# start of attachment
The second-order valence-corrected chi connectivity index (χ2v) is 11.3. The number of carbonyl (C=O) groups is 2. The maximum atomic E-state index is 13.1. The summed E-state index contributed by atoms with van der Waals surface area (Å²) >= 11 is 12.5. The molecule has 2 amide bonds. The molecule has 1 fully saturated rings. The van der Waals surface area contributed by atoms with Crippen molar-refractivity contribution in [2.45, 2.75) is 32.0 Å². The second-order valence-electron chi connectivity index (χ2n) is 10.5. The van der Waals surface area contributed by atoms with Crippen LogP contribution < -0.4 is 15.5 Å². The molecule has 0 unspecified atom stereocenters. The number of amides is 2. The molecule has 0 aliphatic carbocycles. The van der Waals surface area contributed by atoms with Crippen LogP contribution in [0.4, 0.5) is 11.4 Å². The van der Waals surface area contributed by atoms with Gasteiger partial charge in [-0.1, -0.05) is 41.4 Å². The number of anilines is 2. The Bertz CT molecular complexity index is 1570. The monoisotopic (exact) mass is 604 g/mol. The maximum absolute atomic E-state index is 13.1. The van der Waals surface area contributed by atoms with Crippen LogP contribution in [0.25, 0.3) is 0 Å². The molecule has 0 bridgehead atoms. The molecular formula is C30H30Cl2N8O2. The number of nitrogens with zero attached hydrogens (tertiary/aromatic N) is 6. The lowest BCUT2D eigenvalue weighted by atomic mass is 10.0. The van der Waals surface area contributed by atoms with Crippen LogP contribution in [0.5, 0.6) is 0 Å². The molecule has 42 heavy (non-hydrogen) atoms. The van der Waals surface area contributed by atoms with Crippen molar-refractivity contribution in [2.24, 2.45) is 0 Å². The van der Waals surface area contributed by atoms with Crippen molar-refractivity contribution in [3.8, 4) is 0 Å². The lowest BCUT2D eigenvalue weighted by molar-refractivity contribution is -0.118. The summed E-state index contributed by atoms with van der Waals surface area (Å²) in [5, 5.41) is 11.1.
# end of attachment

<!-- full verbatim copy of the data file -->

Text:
The second-order valence-corrected chi connectivity index (χ2v) is 11.3. The number of carbonyl (C=O) groups is 2. The maximum atomic E-state index is 13.1. The summed E-state index contributed by atoms with van der Waals surface area (Å²) >= 11 is 12.5. The molecule has 2 amide bonds. The molecule has 1 fully saturated rings. The van der Waals surface area contributed by atoms with Crippen molar-refractivity contribution in [2.45, 2.75) is 32.0 Å². The second-order valence-electron chi connectivity index (χ2n) is 10.5. The van der Waals surface area contributed by atoms with Crippen LogP contribution < -0.4 is 15.5 Å². The molecule has 0 unspecified atom stereocenters. The number of amides is 2. The molecule has 0 aliphatic carbocycles. The van der Waals surface area contributed by atoms with Crippen LogP contribution in [0.4, 0.5) is 11.4 Å². The van der Waals surface area contributed by atoms with Gasteiger partial charge in [-0.1, -0.05) is 41.4 Å². The number of anilines is 2. The Bertz CT molecular complexity index is 1570. The monoisotopic (exact) mass is 604 g/mol. The maximum absolute atomic E-state index is 13.1. The van der Waals surface area contributed by atoms with Crippen LogP contribution in [0.25, 0.3) is 0 Å². The molecule has 0 bridgehead atoms. The molecular formula is C30H30Cl2N8O2. The number of nitrogens with zero attached hydrogens (tertiary/aromatic N) is 6. The lowest BCUT2D eigenvalue weighted by atomic mass is 10.0. The van der Waals surface area contributed by atoms with Crippen LogP contribution in [0.5, 0.6) is 0 Å². The molecule has 42 heavy (non-hydrogen) atoms. The van der Waals surface area contributed by atoms with Crippen molar-refractivity contribution in [2.24, 2.45) is 0 Å². The van der Waals surface area contributed by atoms with Crippen molar-refractivity contribution in [3.8, 4) is 0 Å². The lowest BCUT2D eigenvalue weighted by molar-refractivity contribution is -0.118. The summed E-state index contributed by atoms with van der Waals surface area (Å²) in [5, 5.41) is 11.1.